Using a datafactory within HawtIO

In a previous post I have blogged how a directive can be implemented within hawtio to allow the encapsulation of complex rendering tasks based on the OSGI dependency view I recently contributed to the project. Today I am going to go a bit deeper into how the data is provided for that view. Normally I have a test container running at http://ci.wayofquality.de:8888/hawtio/osgi/dependenciies if you want to have a look at a live view.

The full source code for the OSGI plugin and the force graph directive is located within the hawtio project at GitHub.

To summarize, the data factory within Angular provides the backend data to the $scope object, the diectives provide the rendering while the controller brings these two sides together and additionally provides the UI interaction logic.

Registering the data factory

A data factory is a normal angular module that needs to be registered with the angular runtime. This registration usually happens in the plugin definition object. As you can see, a factory function is registered with a name, in our case osgiDataFactory. The function instantiates a class that provides the backend access functions.

angular.module('osgi', ['bootstrap', 'ngResource', 'ngGrid', 'hawtioCore'])
  .factory('osgiDataService', function (workspace: Workspace, jolokia) {
    return new OsgiDataService(workspace, jolokia);
 });

Injecting the data factory into a controller

After the data factory has been registered, it can be used within the controller by the normal Angular injection logic as done by the OSGi dependency controller:

module Osgi {
  export function ServiceDependencyController(
  $scope,
  $routeParams,
  workspace:Workspace,
  osgiDataService: OsgiDataService) {
    ...
  }

Within the controller the variable osgiDataService can now be used a normal instance of a class. This instance is used from within the controller to retrieve the backend data whenever required. The OSGi dependency viewer encapsulates the assembly of the graph data in the class OsgiGraphBuilder. This is just done for the sake of code readability and not mandatory in other use cases.

The rest of the controller simply connects the UI elements of the web page to the $scope, so that the filetring options can be modified. Note, that the graph is only updated when the Apply button is pressed in order to avoid unnecessary rendering loops.

Inside the data factory

Within hawtio the data factory will typically use jolokia to get to some JMX data from the container. That pretty much comes down to navigating to the correct JMX object and executing one or more JMX calls. Within the OSGi plugin we some helper methods for navigating the JMX tree. For example, the mbean that represents the OSGi service state can be retrieved like this:

export function getSelectionServiceMBean(workspace:Workspace):string {
  if (workspace) {
    // lets navigate to the tree item based on paths
    var folder = workspace.tree.navigate("osgi.core", "serviceState");
    return Osgi.findFirstObjectName(folder);
  }
  return null;
}

Note, that we need to find the folder first and then get the first (and only) MBean in that folder as that has a generated name. Once we have an MBean, we can execute an operation such as listServices() on it.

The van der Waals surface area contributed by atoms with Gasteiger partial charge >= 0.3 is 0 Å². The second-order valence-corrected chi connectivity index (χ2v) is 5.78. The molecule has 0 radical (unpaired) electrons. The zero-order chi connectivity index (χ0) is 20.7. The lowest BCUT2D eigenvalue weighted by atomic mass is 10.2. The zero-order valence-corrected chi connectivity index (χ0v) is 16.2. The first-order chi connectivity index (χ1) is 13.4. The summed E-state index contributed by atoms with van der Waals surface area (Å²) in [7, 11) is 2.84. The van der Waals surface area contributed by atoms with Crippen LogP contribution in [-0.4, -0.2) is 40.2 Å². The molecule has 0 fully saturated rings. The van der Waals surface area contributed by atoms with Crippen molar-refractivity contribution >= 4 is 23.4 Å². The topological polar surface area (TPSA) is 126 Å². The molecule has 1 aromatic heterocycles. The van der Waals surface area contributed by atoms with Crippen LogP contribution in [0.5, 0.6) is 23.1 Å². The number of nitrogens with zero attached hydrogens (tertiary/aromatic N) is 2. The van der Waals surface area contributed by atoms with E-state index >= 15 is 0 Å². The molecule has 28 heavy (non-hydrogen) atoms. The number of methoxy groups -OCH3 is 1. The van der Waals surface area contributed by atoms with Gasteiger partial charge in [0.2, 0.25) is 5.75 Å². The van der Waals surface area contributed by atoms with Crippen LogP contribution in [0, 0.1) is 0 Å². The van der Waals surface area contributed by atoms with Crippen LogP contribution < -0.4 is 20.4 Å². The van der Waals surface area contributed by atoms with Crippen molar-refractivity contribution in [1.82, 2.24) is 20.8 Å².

public getServices() {
  var services = {};

  var response = this.jolokia.request({
      type: 'exec',
      mbean: getSelectionServiceMBean(this.workspace),
      operation: 'listServices()'
  }, onSuccess(null));

  var answer = response.value;

  angular.forEach(answer, function (value, key) {
    services[value.Identifier] = value;
  });

  return services;
}

The result of the call in this case is a JSON map object and contains the information for all registered OSGi services in this particualr case. An excerpt of the response for my test container is:

{
  "1": {
    "UsingBundles": [
      0,
      1,
      55,
      61
    ],
    "objectClass": [
      "org.osgi.service.packageadmin.PackageAdmin"
    ],
    "Identifier": 1,
    "BundleIdentifier": 0,
    "Properties": {
      "service.id": {
        "Value": "1",
        "Key": "service.id",
        "Type": "Long"
      },
      "service.ranking": {
        "Value": "2147483647",
        "Key": "service.ranking",
        "Type": "Integer"
      },
      "objectClass": {
        "Value": "org.osgi.service.packageadmin.PackageAdmin",
        "Key": "objectClass",
        "Type": "Array of String"
      },
      "service.vendor": {
        "Value": "Eclipse.org - Equinox",
        "Key": "service.vendor",
        "Type": "String"
      },
      "service.pid": {
        "Value": "0.org.eclipse.osgi.framework.internal.core.PackageAdminImpl",
        "Key": "service.pid",
        "Type": "String"
      }
    }
  }, ...
}

Now it’s up to the data factory to process the JSON and provide it to the interested controller. The data factory is also a good place to enrich and/or filter the data, so that the controller can assume it has a ready to use dataset. The filtering in the data factory is not to be mistaken for applying a filter based on some data entered in the web page. That kind of filtering normally happens within the controller before the data is passed into the directives.

Sometimes you need to understand what kind of JSON data comes out of the JMX call and of course you can use hawtio to discover that. Let’s use the example of retrieving the service stae to see how hawtio can help us. First, go to the JMX tab and navigate to the MBean in the tree on the left hand side. Then within the operations sub panel, select the operation to execute.

JMX Request

Now, the execution will show the JSON as it comes back from the call:

JMX Response

This concludes the run through the data factory. I hope, using a real plugin as example provided more value than confusion.